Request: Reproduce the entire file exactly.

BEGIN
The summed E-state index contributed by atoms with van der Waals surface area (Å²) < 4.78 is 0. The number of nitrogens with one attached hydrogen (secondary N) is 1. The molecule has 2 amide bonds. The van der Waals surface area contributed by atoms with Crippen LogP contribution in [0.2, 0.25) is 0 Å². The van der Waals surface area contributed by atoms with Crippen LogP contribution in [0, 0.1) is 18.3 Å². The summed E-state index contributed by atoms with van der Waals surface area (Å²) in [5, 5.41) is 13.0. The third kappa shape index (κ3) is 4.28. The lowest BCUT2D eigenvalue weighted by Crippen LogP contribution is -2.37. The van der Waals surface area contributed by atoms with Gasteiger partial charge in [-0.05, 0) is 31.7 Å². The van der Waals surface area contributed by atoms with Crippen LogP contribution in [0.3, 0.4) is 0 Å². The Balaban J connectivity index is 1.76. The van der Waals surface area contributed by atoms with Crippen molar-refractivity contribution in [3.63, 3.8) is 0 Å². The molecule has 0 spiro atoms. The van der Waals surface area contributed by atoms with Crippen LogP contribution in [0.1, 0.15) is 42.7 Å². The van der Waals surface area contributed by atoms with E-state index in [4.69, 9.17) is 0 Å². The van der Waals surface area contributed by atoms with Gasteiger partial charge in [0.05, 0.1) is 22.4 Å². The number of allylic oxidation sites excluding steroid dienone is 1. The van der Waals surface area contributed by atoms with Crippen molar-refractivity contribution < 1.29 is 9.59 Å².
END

The summed E-state index contributed by atoms with van der Waals surface area (Å²) < 4.78 is 0. The number of nitrogens with one attached hydrogen (secondary N) is 1. The molecule has 2 amide bonds. The van der Waals surface area contributed by atoms with Crippen LogP contribution in [0.2, 0.25) is 0 Å². The van der Waals surface area contributed by atoms with Crippen LogP contribution in [0, 0.1) is 18.3 Å². The summed E-state index contributed by atoms with van der Waals surface area (Å²) in [5, 5.41) is 13.0. The third kappa shape index (κ3) is 4.28. The lowest BCUT2D eigenvalue weighted by Crippen LogP contribution is -2.37. The van der Waals surface area contributed by atoms with Gasteiger partial charge in [-0.05, 0) is 31.7 Å². The van der Waals surface area contributed by atoms with Crippen LogP contribution in [0.3, 0.4) is 0 Å². The Balaban J connectivity index is 1.76. The van der Waals surface area contributed by atoms with Crippen molar-refractivity contribution in [3.63, 3.8) is 0 Å². The molecule has 0 spiro atoms. The van der Waals surface area contributed by atoms with Crippen LogP contribution in [0.1, 0.15) is 42.7 Å². The van der Waals surface area contributed by atoms with E-state index in [4.69, 9.17) is 0 Å². The van der Waals surface area contributed by atoms with Gasteiger partial charge in [0.05, 0.1) is 22.4 Å². The number of allylic oxidation sites excluding steroid dienone is 1. The van der Waals surface area contributed by atoms with Crippen molar-refractivity contribution < 1.29 is 9.59 Å².